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Viacom Has the Power

15 Mar, 2007 By: Jessica Wolf

I heard the news of Viacom's $1 billion suit against Google and took it in with a low whistle and a measure of satisfaction.

Over the course of the last year and the rise of Youtube, it has seemed that this trendy site functions in an "ask forgiveness, not permission" mentality when it comes to posting copyrighted content.

I believe that not only is Viacom totally in the right, but that it is uniquely suited to be the first company to truly challenge Youtube's questionable practice of conveniently not filtering for copyrighted content.

Viacom has everything on its side. It is on the high ground in this issue. Viacom is morally correct in that the company expects to be paid for usage of content it pays top dollar to produce. But more importantly, Viacom is not going after Youtube in an effort to prevent the consumer from having access to that high-quality content.

Viacom is one of the biggest boosters of digital content out there. It was among the first to release scads of movie and TV show programming to viable, monetizable delivery entities across the Internet. It plays no favorites, it holds nothing back (except perhaps with movies to a degree, but I suspect that will begin to change soon). Viacom brands are available for legal ad-supported viewing and downloads at iTunes, Bittorrent, AOL, CinemaNow, Amazon, Wal-Mart, Movielink … the list goes on.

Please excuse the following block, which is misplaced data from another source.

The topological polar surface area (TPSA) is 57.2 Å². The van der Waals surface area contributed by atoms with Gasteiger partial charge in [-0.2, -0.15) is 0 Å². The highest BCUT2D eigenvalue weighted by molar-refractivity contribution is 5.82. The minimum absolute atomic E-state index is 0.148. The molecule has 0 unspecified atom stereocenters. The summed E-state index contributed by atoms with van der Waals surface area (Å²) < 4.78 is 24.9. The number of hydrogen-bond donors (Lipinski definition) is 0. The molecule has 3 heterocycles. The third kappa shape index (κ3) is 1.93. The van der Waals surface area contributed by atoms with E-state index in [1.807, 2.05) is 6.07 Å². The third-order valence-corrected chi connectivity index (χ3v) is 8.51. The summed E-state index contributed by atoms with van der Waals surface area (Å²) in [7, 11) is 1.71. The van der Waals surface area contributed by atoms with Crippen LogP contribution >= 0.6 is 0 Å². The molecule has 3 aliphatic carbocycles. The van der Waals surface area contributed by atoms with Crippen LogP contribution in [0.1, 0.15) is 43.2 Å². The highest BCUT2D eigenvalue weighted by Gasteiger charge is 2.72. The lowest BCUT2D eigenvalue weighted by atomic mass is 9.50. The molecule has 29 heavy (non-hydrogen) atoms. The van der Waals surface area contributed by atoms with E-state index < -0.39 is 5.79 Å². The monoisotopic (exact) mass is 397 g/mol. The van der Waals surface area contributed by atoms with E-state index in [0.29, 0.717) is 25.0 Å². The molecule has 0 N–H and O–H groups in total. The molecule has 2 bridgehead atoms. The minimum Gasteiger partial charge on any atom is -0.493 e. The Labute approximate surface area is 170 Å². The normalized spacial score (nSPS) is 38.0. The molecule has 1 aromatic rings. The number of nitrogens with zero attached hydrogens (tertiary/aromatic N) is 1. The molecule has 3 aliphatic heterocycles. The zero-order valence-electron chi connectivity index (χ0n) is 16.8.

The Viacom TV shows that people most want to see — The Daily Show, The Colbert Report, South Park, ect. — are widely available. The company is continually making its content more accessible to the interested consumer, not less.

And the company is not forcing users to one destination, to its own proprietary Web sites for example.

Viacom was obviously watching its own Web sites very closely as Youtube removed hundreds of thousands of pirated clips from Viacom brands recently. Site visits increased across the board at popular destinations for Comedy Central, Nickelodeon and MTV shows, Viacom executives said.

Meanwhile, at the same time, the company was in the throes of yet another digital-distribution partnership with Joost.com.

Viacom didn't take that empirical evidence derived from the Youtube smack down — evidence that it could indeed drive Internet video watchers to its own sites — and choose to hoard that content. Viacom saw that evidence and continued to expand its digital offerings.

And, the company is completely committed to giving fans real reasons to choose to travel to Viacom-owned Web sites, creating compelling original content at its own sites and virtual worlds and communities that expand the user experience and deepen fan connections to valuable intellectual properties.

If the Internet is truly to become a viable, long-term medium for distributing video content, it will be because of strategies founded by companies like Viacom, companies that offer more and assign value to content, not companies like Youtube that are happy to glom off the abilities of others.

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